Many Are Called but Few Choose to Listen

While working at my internship at DemandMedia, I met this man by the name of Bailey who worked in the lobby. He is an African-American male in his mid-forties and always wore a well-pressed grey suit and red tie–perfect for his job of greeting guests and assisting whenever he could. His nose carried a pair of circular glasses, which were slightly thick which made his eyes appear larger than they truly were. He also had a shaven head on top, with enough hair to keep him looking professional.

Whenever I entered work, Bailey would always greet me with a cordial, “Good morning sir,” never forgetting to call me sir. I could tell in his voice that his words were genuine, especially when directed toward me.

Over the course of the period that I interned at Demand Media, I would always see him 3 times a week, all when I got in at noon and when I left at five. It then started to become my ritual to just make small chat with him whenever I would see him–while others would simply choose to ignore him and go about their daily lives. We made small chat about typical things like the weather, how work was going, and how my studies were faring as well.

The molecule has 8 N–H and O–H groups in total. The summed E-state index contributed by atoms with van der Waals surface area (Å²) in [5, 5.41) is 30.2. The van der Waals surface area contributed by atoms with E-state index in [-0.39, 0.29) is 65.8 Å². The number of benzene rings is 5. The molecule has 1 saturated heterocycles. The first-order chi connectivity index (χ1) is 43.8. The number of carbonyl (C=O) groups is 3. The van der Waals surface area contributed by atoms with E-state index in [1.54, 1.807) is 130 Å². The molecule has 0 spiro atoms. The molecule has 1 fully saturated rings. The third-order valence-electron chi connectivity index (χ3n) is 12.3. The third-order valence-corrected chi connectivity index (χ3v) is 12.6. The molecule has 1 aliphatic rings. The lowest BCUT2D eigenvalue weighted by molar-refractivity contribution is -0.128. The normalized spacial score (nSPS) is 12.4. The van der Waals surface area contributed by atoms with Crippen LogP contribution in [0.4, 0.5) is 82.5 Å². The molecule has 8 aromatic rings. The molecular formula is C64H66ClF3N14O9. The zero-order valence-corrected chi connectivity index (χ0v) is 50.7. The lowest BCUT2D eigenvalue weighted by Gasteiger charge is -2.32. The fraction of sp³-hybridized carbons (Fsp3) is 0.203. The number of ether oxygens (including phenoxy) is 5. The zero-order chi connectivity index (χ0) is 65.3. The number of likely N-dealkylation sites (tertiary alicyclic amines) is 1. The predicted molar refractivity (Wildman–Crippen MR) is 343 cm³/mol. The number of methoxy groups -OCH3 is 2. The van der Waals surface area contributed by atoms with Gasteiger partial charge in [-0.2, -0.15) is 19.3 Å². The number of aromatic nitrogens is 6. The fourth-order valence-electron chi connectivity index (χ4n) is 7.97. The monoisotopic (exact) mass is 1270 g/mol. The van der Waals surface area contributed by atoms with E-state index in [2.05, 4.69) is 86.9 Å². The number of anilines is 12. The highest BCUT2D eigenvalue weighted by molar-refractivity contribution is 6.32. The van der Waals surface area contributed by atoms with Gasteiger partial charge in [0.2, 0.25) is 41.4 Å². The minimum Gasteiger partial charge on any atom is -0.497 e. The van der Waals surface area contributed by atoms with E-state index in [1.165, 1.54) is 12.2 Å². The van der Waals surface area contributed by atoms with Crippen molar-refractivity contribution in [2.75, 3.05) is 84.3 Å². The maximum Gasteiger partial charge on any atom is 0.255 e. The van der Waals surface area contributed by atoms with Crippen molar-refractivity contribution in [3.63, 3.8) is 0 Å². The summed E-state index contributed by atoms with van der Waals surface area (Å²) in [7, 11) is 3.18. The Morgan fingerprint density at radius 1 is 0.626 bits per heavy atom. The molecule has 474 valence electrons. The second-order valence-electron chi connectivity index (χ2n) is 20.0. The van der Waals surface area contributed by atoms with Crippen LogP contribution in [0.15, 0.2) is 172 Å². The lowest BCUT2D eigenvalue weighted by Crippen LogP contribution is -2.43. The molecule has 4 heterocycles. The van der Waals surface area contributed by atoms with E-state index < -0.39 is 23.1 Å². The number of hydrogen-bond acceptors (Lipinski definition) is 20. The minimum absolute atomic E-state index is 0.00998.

Before I knew it, my final day came and I told him of the news. By then we had built up a quite friendly relationship with one another, and Bailey asked me of my future plans. I told him how I was going to start working at AKMG, an online advertising agency which happened to be on Third Street (Demand Media is on Second Street). I then suddenly felt compelled to tell him about my interest in photography and how I was planning on spending more of my free time to pursue it.

I then recalled some of the black and white 4×6 photos that I had with me in my backpack, and took it out. I told him of my trip in Europe and proceeded to show him images from my trips in Europe, including pictures of the Eiffel Tower, St. Peter’s Cathedral at the Vatican, as well as other images from Korea. His eyes grew as large as dinner plates, and he held the images in his callused hands with sincerity and delicacy. I then told him if he was interested in my images, he should check out my website: I then took an image, flipped it, and wrote the address on the back.

As Bailey was still gazing over my images–eyes darting back and forth as if he was trying to figure out which image he preferred the most, I told him, “Here, these are for you.” While sitting down he then slowly looked up at me and then quickly shot his head away while shaking his head and saying, “Oh no sir I could never take these–they are much too expensive and valuable.” I then replied and told him, “No–take these. This is my present from me to you.” After him refusing for a bit more, I then told him in a stern voice, “If you don’t take these images–you will be insulting me.” He then quickly paused, shuffled his feet on the ground and then repeated what I said to himself, “…If you don’t take these images–you will be insulting me” I then stacked up the photos and then handed them to him, signaling to him to take it. He then slowly accepted the images–still full of reservation.